There is a big difference in trying to reduce the feed costs of a cow herd by eliminating or reducing supplemental feeding, and producing higher quality forages and forage sequences that are suitable for finishing growing animals that make high quality meat.

Steven said...

If I remember correctly this book covers it all, to some degree or another. Including how to direct market your grass fed and or organic beef and examples of how some farms do their marketing.

JRG said...

What % of the dam's weight a steer or heifer weighs at "finish" depends on the target finish point you're looking for and whether the sire and dam are of comparable frame score.

The 110% weight would probably be a high choice finish grade based on the sire being a larger frame animal than the cow (a common practice). We generally try to get most pasture-finsihed cattle to the high select-low choice transiiton point. Most consumer surveys show this is an acceptable grade range and the difference between high select and low choice are mostly indistiguishable from one another. This is more easily achieved just on pasture than is the high choice grade. We'll usually hit this point at 18-19 months of age.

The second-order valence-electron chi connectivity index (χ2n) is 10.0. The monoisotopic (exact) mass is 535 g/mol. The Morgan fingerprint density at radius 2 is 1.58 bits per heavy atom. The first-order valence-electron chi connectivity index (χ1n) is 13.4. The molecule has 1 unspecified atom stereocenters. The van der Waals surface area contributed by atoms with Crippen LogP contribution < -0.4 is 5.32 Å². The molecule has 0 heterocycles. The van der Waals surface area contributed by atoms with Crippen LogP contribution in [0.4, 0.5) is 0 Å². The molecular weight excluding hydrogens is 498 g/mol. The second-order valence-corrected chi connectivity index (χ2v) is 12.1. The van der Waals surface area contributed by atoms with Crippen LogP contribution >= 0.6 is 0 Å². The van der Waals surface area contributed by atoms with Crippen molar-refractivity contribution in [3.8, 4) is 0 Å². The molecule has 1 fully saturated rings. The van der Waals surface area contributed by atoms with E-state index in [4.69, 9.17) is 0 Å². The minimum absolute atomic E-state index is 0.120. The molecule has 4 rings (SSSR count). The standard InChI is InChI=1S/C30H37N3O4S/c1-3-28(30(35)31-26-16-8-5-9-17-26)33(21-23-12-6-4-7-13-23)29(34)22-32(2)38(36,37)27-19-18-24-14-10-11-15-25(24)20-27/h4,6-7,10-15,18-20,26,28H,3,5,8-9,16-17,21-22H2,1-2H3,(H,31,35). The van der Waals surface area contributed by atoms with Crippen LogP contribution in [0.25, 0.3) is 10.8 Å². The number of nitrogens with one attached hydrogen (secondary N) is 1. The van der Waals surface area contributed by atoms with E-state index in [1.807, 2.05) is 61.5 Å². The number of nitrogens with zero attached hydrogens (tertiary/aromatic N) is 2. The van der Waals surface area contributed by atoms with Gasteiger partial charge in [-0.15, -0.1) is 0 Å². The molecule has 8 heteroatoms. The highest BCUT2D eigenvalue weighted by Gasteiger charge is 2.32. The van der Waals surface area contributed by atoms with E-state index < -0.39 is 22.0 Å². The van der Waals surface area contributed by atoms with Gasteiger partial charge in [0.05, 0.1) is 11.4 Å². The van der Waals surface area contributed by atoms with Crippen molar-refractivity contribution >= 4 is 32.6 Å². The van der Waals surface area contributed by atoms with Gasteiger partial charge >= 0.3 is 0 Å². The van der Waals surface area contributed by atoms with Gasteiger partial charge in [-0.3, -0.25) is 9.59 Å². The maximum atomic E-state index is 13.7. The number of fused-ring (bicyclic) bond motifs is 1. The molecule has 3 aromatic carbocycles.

A steer at this point will weigh 90-95% of the dam weight if bred to a bull of the same frame score, while a heifer will be 80-85% of the dam weight. For each frame score larger than the cow the sire is add 60-80 lb to the target finish weight. Doesn't matter whether they are of the same breed or crossbred.

I think hybrid vigor has much more affect on calf vigor and immunity at birth than on what the final weight will be (assuming both dam and sire to be English breeds). They may grow faster and get there quicker than a purebred calf. We've finished both crossbred and straightbred cattle on pasture effectively.

There is a huge difference in the ability of English x English breeds vs. English x Continental breed to finish on pasture. Eg. an Angus x Devon cross will finish at the targets mentioned above while an AngusxCharolais will not.

Related Posts Plugin for WordPress, Blogger...